VHO fluorescent lamps run at higher power levels, usually about three times the standard wattage for a given bulb length. They have the advantage of high light output, but the larger diameter bulbs limit the efficiency of reflectors and the number of bulbs that can be fit in an aquarium hood.
PC lighting is also high-power fluorescent lighting, but the tubes are thinner and are often folded over one another to reduce size. Most spiral shaped energy efficient light bulbs commercially available for house lighting are power compact fluorescent bulbs. PC bulbs are recommended to be replaced every six months to a year to keep the desired light spectrum.T-5 HO lights are the newest variation on fluorescent lights. They are run at slightly higher power levels than standard fluorescent lamps, but are made significantly thinner than standard fluorescent bulb. This allows for more efficient reflector designs that get more light into the aquarium. Higher quality T-5 systems often match or exceed the output of equivalent power compact fluorescent or VHO lighting fixtures. On the downside, T-5 lighting is the most expensive type fluorescent lighting available. Many times it is much cheaper per watt, especially in the long run with the multiple T-5 bulbs being replaced, to go with an equivalent metal halide light setup over a T-5 setup if such high light output is requried.All types of fluorescent lighting offer the same efficiency in lumens per watt; it is the shape of the bulb and reflectors that makes their overall outputs different.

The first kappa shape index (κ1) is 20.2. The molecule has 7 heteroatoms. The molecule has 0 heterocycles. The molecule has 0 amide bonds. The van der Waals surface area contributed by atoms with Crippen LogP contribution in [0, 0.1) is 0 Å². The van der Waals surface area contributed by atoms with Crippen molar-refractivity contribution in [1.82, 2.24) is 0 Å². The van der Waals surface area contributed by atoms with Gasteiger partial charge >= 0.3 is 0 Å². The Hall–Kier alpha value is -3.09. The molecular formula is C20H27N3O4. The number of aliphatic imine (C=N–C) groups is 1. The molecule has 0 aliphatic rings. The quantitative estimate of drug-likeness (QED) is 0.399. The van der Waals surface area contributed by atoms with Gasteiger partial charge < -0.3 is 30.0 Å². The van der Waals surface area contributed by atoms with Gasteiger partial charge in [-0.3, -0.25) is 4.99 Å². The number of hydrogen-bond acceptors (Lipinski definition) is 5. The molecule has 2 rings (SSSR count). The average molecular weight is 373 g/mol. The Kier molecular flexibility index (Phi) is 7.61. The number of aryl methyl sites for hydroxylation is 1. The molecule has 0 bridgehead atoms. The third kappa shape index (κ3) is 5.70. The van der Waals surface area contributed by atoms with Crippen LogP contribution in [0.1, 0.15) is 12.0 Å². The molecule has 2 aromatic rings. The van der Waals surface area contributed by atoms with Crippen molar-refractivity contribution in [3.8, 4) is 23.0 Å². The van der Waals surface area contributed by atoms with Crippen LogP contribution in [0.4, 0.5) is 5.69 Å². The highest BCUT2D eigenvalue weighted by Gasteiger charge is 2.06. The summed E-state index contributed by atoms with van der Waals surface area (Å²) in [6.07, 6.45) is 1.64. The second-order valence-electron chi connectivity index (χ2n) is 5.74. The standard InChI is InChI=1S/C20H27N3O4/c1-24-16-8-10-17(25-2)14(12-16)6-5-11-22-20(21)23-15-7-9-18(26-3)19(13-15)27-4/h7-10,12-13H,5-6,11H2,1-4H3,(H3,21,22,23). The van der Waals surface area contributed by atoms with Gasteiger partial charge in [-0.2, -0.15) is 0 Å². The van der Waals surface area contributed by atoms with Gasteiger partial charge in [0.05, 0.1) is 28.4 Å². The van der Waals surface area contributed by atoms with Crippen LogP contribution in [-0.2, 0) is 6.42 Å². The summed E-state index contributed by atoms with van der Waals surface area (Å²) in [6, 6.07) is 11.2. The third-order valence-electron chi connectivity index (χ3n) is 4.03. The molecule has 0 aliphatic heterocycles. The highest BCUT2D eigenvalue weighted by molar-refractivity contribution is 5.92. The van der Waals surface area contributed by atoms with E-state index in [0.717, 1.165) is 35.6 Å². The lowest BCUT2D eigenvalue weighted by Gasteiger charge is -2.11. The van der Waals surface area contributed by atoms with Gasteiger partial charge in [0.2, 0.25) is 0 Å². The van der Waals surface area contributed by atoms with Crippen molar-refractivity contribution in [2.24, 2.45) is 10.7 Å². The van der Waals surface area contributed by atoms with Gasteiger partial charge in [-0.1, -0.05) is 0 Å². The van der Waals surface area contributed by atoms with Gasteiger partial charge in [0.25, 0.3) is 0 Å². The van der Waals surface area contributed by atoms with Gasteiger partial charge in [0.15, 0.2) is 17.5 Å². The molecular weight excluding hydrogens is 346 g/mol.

Metal halide
Metal halide lights are generally the highest output lighting commercially available. They produce about 90-100 lumens per watt of power. This is roughly the same as fluorescent. The improvement with metal halides is that they concentrate this light output into a very small space, whereas fluorescent lights evenly illuminate the entire aquarium. This is often referred to as point source lighting, and is what causes the rippling visual effect on many advanced aquarium setups. This concentration of light output increases the intensity, allowing metal halide lamps to penetrate light to even the very bottom levels of most aquariums. Metal halides are available in many color temperatures, from 6500 K up to 20,000 K, though bulbs as high as 50,000 K are occasionally found. The downsides of metal halide lighting are the initial cost and the heat produced.
Most metal halide fixtures are more expensive than fluorescent systems, but are required for some reef setups. Halide lamps concentrate heat as well as light output. The surface of an operating lamp becomes hot enough to cause second or third degree burns instantly, so this lighting technology must be used with caution. The heat produced can also warm the aquarium to unacceptable levels, possibly necessitating the use of a chiller for certain aquarium setups.